May 5, 2022 · less than 3 min read
Scientists at the University of Texas have discovered a way to speed up the breaking down of plastics from centuries to just days.
One of the generational challenges we all face is reducing our plastic waste, with the damage that non-biodegradable trash causes now impossible to ignore. Enter: Science. Like a shining clan of knights on horseback, a group of scientists at the University of Texas published groundbreaking findings last week about a new way to easily degrade plastic.
Using machine learning, the scientists created a fast-acting protein that deteriorates polyethylene terephthalate (PET), which is found in most clothing and plastics. It might sound like jargon, but according to the scientists, PET accounts for 12% of global waste, meaning their work could have an awesome global impact.
Science for the win
Having been tested on more than 50 types of plastic containers, this major breakthrough surrounding ‘depolymerization’ (the breaking down of PET) is big news, potentially one-upping the 2005 discovery of 19 different enzymes that could break down plastics only at specific temperatures and conditions.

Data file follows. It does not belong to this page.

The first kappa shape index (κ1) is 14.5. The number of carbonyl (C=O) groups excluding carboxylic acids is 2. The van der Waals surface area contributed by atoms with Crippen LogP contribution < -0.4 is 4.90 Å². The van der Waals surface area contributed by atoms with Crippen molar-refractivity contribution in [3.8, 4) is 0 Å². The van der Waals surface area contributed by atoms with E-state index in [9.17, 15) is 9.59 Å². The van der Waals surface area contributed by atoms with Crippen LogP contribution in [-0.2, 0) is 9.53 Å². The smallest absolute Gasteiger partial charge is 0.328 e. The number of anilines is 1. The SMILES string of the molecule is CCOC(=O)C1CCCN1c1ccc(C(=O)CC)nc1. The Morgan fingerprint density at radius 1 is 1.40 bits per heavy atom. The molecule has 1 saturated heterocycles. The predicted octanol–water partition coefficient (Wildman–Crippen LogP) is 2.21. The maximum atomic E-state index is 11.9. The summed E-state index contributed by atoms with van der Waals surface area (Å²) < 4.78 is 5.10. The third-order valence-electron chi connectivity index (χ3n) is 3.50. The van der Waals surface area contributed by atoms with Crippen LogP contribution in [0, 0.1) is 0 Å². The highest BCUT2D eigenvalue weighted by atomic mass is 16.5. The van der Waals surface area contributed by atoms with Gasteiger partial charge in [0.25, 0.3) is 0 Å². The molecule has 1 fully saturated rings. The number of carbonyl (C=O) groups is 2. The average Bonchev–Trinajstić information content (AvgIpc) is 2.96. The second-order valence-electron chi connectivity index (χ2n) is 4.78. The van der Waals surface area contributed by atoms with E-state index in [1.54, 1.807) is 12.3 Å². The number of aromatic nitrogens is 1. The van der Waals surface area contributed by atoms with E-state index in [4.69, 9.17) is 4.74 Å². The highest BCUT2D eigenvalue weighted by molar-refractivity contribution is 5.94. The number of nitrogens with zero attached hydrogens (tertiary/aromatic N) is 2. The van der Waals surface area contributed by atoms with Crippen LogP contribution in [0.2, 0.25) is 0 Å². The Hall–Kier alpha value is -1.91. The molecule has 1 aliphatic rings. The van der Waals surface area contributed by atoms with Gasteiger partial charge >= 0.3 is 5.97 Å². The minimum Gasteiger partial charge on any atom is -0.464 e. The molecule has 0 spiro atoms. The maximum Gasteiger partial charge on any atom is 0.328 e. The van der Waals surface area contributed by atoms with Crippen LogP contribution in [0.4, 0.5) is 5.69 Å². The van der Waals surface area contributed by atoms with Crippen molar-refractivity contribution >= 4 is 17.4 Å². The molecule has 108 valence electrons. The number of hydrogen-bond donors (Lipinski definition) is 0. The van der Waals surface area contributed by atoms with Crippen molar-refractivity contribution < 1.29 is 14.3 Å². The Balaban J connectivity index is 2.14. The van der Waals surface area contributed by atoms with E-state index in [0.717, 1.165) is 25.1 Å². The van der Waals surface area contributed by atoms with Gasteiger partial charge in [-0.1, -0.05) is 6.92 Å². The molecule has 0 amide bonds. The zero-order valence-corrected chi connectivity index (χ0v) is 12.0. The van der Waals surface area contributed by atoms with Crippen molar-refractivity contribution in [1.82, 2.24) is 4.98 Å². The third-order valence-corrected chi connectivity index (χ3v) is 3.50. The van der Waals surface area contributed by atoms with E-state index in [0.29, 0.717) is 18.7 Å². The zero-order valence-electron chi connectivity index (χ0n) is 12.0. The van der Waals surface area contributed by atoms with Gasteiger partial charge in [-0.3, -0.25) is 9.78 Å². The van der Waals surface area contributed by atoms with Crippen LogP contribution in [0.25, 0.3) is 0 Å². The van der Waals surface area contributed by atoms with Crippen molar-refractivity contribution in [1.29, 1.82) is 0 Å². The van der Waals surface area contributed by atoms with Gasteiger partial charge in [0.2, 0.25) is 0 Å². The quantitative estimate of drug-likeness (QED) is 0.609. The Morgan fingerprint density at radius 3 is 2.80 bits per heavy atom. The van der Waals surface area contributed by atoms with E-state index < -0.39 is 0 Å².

The world’s brightest are pioneering new ways of tackling the big issues everywhere. With plastic waste in Amsterdam’s canals being purposely trapped by the ‘Great Bubble Barrier’ – literally, a wall of bubbles sending plastic to the surface – and other incredible scientific innovations popping up across the globe, there’s certainly scope for optimism when it comes to the future of our planet.
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